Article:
<li>Jen Weber</li>
        <li>Godfrey Chan</li>
      </ul>
    </h2>
    <ul class="images">
      <li><img src="https://emberconf.com/assets/images/people/yehuda-katz.jpg"></li>
      <li><img src="https://emberconf.com/assets/images/people/jen-weber.jpg"></li>
      <li><img src="https://emberconf.com/assets/images/people/godfrey-chan.jpg"></li>
    </ul>
  </li>
  <li class="event">
    <div class="time">
      <p>10:45am</p>
      <p>11:15am</p>
    </div>
    <h1>FastFlood: The Story of a Massive Memory Leak in FastBoot Land</h1>
    <h2>
      <ul>
        <li>Sergio Arbeo</li>
      </ul>
    </h2>
    <ul class="images">
      <li><img src="https://emberconf.com/assets/images/people/sergio-arbeo.jpg"></li>
    </ul>
  </li>
  <li class="event">
    <div class="time">
      <p>11:30am</p>
      <p>12:00pm</p>
    </div>
    <h1>Octane: A Paradigm shift in EmberJS</h1>
    <h2>
      <ul>
        <li>Suchita Doshi</li>
      </ul>
    </h2>
    <ul class="images">
      <li><img src="https://emberconf.com/assets/images/people/suchita-doshi.jpg"></li>
    </ul>
  </li>
</ul>

This HTML is really just the same card, repeated three times.

Let's take a look at one iteration of the card:

<li class="event">
  <div class="time">
    <p>11:30am</p>
    <p>12:00pm</p>
  </div>
  <h1>Octane: A Paradigm shift in EmberJS</h1>
  <h2>
    <ul>
      <li>Suchita Doshi</li>
    </ul>
  </h2>
  <ul class="images">
    <li><img src="https://emberconf.com/assets/images/people/suchita-doshi.jpg"></li>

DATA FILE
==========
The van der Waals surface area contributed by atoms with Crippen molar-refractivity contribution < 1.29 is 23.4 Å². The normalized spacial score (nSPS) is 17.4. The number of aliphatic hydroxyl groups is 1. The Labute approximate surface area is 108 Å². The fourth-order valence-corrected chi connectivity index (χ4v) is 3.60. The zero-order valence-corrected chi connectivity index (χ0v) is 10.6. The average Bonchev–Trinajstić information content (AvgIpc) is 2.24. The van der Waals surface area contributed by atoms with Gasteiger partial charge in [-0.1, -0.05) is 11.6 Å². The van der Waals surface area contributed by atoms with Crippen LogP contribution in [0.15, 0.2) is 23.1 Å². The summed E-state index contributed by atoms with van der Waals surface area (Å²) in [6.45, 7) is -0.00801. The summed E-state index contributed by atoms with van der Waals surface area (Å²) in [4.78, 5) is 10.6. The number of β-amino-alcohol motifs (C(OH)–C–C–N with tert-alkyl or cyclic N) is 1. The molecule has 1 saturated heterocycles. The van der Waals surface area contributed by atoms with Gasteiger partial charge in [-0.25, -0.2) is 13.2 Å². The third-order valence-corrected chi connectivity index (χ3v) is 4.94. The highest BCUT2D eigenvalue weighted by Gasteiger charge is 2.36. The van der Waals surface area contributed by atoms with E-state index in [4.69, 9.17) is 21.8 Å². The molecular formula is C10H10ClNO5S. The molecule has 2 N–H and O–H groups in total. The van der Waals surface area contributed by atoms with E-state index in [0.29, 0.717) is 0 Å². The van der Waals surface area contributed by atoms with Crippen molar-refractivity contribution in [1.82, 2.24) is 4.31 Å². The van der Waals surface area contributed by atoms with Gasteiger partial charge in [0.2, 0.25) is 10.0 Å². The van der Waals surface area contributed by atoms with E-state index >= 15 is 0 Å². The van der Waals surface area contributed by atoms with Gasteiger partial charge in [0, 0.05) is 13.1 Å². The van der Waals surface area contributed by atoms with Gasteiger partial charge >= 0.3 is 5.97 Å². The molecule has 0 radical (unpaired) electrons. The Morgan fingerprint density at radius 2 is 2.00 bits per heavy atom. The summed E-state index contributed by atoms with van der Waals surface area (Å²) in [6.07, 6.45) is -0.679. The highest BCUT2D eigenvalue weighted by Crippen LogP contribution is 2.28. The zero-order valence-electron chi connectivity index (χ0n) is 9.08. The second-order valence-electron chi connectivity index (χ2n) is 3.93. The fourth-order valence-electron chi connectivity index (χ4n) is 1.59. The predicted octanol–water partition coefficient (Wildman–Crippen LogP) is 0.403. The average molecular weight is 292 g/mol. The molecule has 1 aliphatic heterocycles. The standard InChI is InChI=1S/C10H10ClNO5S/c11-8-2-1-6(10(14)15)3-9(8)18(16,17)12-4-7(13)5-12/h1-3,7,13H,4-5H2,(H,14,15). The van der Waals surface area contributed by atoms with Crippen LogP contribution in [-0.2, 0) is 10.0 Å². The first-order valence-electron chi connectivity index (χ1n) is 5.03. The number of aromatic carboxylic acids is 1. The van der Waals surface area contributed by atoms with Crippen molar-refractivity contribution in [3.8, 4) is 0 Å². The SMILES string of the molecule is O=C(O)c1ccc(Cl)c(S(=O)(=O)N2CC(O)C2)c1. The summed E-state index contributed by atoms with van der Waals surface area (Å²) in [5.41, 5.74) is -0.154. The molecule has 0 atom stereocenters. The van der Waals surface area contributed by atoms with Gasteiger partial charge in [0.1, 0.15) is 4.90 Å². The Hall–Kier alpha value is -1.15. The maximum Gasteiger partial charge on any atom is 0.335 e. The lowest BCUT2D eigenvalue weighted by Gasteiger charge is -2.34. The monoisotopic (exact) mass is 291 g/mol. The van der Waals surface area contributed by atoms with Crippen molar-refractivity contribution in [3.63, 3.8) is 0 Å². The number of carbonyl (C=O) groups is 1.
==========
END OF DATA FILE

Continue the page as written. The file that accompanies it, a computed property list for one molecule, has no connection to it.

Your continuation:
</ul>
</li>

It's pretty straight-forward semantic HTML.

A diagram of the nesting structure of the HTML above.

4. The CSS

Next, we want to turn the HTML into the design we're trying to build.

Here's what the HTML above will look like once we've applied the CSS we're going to walk through.

The finished product

The CSS goes in app/styles/app.css.

First, let's take our HTML diagram and reorient it so that it looks like the finished product screenshot above.

Next, let's draw out the layout that we're going to want.

The cool thing about CSS grid is that we can basically transcribe our rough sketch into CSS.

.event {
  display: grid;
  grid-template:
    ".    .        images" auto
    "time title    images" auto
    "time speakers images" auto
    ".    .        images" auto /
    10rem 3fr 300px;
  padding: 0 1rem 0 3rem;
}


.event .time {
  grid-area: time;
}

.event > h1 {
  grid-area: title;
}

.event > h2 {
  grid-area: speakers;
}

.event > .images {
  grid-area: images;
}

The grid-area property lets us assign names to parts of our HTML, and grid-template lets us sketch out the grid that we want.

The autos to the right side of each grid row tells us that we want the height of the row to be automatically determined. The 10rem 1fr 300px describes the width of each column. You can mess around with the values to see what happens if

You can read up on rems on MDN, but the short story is that 1rem is the font size of the root element.

Here's the part we did so far.